Hurricane Katrina Relief Update
By CBN Staff, September 7, 2005
NIH has Established Katrina Call Center
The NIH has established a Katrina Call Center to provide medical consultation services. Primary care providers for patients in the Katrina disaster zone who wish to consult with specialists in the field of environmental/toxic medicine, infectious diseases and tropical/geographical medicine, ophthalmology, oral medicine, or psychiatry may call 1-866-887-2842.
New CDC Recommendations: Diarrhea Management & Immunizations
The CDC has issued guidelines for the management of acute diarrhea. The mainstay of care is rehydration therapy. Antimotility agents should not be given to those with fever or who have bloody/mucoid diarrhea. The CDC states that the decision to treat empirically with antimicrobial therapy should be made on a “patient-by-patient basis, on clinical grounds, which may include fever, bloody or mucoid stools, and/or suspicion of sepsis.” Note: The CBN staff would like to remind clinicians that pediatric patients who are afebrile and have bloody diarrhea might be suspected of having E. coli 0157:H7 infection, although this pathogen is unlikely in this epidemiologic setting. Patients suspected of being infected with E. coli 0157:H7 should be observed as antimicrobial therapy has no demonstrated benefit and there is a theoretical concern that it may lead to complications (hemolytic uremic syndrome).
The CDC also has issued interim immunization recommendations for individuals displaced by Hurricane Katrina. To reduce the likelihood of outbreaks of vaccine-preventable diseases in crowded group settings, the CDC recommends that the following vaccines be given:
Influenza: Everyone 6 months of age or older
Varicella: Everyone 12 months of age or older and born in the U.S. after 1965, unless they have a history of chickenpox
MMR: Everyone 12 months of age or older and born after 1957
Hepatitis A: Everyone 2 years of age or older unless they have a clear history of hepatitis A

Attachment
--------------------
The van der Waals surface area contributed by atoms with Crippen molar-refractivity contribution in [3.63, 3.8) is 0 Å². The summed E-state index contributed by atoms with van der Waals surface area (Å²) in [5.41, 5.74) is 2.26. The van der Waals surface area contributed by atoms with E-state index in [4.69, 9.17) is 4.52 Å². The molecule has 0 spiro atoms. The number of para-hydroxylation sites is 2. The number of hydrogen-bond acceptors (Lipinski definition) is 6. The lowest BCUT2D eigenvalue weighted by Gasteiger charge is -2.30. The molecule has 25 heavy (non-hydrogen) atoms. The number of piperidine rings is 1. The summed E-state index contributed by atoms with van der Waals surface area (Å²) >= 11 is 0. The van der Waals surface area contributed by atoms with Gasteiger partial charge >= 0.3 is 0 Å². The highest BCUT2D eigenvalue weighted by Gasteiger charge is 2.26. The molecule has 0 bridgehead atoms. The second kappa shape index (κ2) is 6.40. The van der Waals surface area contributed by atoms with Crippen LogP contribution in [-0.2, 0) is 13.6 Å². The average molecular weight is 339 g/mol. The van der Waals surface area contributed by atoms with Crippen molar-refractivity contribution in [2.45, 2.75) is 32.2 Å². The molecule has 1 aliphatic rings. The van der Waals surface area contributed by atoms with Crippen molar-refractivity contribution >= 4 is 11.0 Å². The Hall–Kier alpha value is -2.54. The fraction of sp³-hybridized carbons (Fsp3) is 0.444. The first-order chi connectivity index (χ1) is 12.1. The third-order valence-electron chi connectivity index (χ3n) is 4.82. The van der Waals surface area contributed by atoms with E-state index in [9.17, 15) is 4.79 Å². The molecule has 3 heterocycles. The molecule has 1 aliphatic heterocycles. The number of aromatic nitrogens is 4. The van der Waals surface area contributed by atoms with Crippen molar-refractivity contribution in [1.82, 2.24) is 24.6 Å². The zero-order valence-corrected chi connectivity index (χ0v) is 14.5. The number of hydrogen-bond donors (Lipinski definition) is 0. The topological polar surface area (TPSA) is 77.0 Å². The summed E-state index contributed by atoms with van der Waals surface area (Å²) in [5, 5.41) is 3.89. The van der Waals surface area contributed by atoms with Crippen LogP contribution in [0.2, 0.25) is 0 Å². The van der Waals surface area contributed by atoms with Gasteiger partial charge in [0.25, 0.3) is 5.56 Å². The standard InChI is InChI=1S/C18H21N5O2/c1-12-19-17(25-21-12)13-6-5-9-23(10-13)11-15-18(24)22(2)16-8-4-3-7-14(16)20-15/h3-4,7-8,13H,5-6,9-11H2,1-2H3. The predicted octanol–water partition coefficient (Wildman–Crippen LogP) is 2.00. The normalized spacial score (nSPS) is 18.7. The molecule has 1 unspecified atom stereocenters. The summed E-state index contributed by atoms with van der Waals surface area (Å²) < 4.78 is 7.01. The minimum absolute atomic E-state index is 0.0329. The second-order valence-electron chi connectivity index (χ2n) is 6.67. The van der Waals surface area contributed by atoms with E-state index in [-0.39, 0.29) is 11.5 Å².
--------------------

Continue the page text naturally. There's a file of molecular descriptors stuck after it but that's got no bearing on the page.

Immunocompromised individuals, including HIV-infected persons and those who are pregnant or on systemic steroids should not receive live-attenuated vaccines, such as varicella or MMR.
In addition to the above, providers should ensure that individuals are up to date with current immunization recommendations.
Update on DHHS Call for Volunteers
The Office of The Surgeon General and the Office of Public Health Emergency Preparedness are seeking multidisciplinary healthcare professionals and relief personnel with expertise in the following areas to assist in Hurricane Katrina relief efforts: Clinical Physicians, Physician Chiefs of Staff, Physician's Assistants or Nurse Practitioners, RNs, LPNs, Nursing Assistants/Nursing Support Technicians, Nursing Staff Directors, Respiratory Therapists, Psychologists, Pharmacists, Dieticians, Dentists, Epidemiologists, Environmental Health Workers, Social Workers, Veterinarians, Administration/Finance Officers, Chaplain/Social Worker, Patient Transporters/Volunteers, Facility Managers, Housekeepers, Safety Officers, IT/Communications Officers, Security Officers, Medical Clerks, Supply Managers, and Mental Health Workers.
The following categories of healthcare professional volunteers were added on September 5: Coroners, dental forensics experts, EMTs, lab technicians, medical examiners, morticians, mortuary assistants, paramedics, and radiologic technicians. Volunteers can complete a form online: https://volunteer.ccrf.hhs.gov/ (scroll to bottom of page). The Office of the Surgeon General notes that it will not respond to individual inquiries, but will contact those who submit an application and meet the requirements and needs of the field.
Resources for Relief Workers
Frequently Asked Questions & Answers for Medical & Relief Volunteers: DHHS has posted a page of FAQs for relief workers.
Interim Health Recommendations for Relief Workers: The CDC has posted recommendations for relief workers, advising them of risk and health recommendations. Information also includes advice for assembling a travelers’ health kit and a detailed checklist of items to pack.
National Library of Medicine Information for Emergency Response Teams: Information on toxicology and environmental health for emergency response teams; specific topics include: Environmental cleanup and recovery, drinking water, food safety, farming and agriculture, mold, animals in emergencies, information in Spanish, and much more.
Please forward this e-mail to your colleagues and others who would find it useful, and encourage them to register for the Clinicians' Biosecurity Network (CBN).